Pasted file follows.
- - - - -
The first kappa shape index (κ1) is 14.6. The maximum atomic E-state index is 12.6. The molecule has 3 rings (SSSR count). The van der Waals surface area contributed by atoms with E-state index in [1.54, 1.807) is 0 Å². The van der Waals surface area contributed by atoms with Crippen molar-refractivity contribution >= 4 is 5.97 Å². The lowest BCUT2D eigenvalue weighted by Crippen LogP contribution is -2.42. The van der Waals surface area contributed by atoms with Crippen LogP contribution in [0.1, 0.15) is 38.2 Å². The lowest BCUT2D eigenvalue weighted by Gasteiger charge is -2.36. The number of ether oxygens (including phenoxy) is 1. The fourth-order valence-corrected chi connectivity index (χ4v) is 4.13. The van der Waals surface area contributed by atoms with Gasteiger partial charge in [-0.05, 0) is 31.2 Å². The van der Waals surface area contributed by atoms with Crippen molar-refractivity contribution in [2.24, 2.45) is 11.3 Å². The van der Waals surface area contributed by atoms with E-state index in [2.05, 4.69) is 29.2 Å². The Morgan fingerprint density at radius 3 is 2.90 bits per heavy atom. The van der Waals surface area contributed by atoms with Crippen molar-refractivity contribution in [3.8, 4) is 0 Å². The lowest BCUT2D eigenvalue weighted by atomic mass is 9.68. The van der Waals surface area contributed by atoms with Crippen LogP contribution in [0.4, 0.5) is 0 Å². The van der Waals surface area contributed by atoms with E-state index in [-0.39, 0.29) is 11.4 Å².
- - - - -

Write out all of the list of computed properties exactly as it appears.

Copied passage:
The first kappa shape index (κ1) is 14.6. The maximum atomic E-state index is 12.6. The molecule has 3 rings (SSSR count). The van der Waals surface area contributed by atoms with E-state index in [1.54, 1.807) is 0 Å². The van der Waals surface area contributed by atoms with Crippen molar-refractivity contribution >= 4 is 5.97 Å². The lowest BCUT2D eigenvalue weighted by Crippen LogP contribution is -2.42. The van der Waals surface area contributed by atoms with Crippen LogP contribution in [0.1, 0.15) is 38.2 Å². The lowest BCUT2D eigenvalue weighted by Gasteiger charge is -2.36. The number of ether oxygens (including phenoxy) is 1. The fourth-order valence-corrected chi connectivity index (χ4v) is 4.13. The van der Waals surface area contributed by atoms with Gasteiger partial charge in [-0.05, 0) is 31.2 Å². The van der Waals surface area contributed by atoms with Crippen molar-refractivity contribution in [2.24, 2.45) is 11.3 Å². The van der Waals surface area contributed by atoms with E-state index in [2.05, 4.69) is 29.2 Å². The Morgan fingerprint density at radius 3 is 2.90 bits per heavy atom. The van der Waals surface area contributed by atoms with Crippen molar-refractivity contribution in [3.8, 4) is 0 Å². The lowest BCUT2D eigenvalue weighted by atomic mass is 9.68. The van der Waals surface area contributed by atoms with Crippen LogP contribution in [0.4, 0.5) is 0 Å². The van der Waals surface area contributed by atoms with E-state index in [-0.39, 0.29) is 11.4 Å².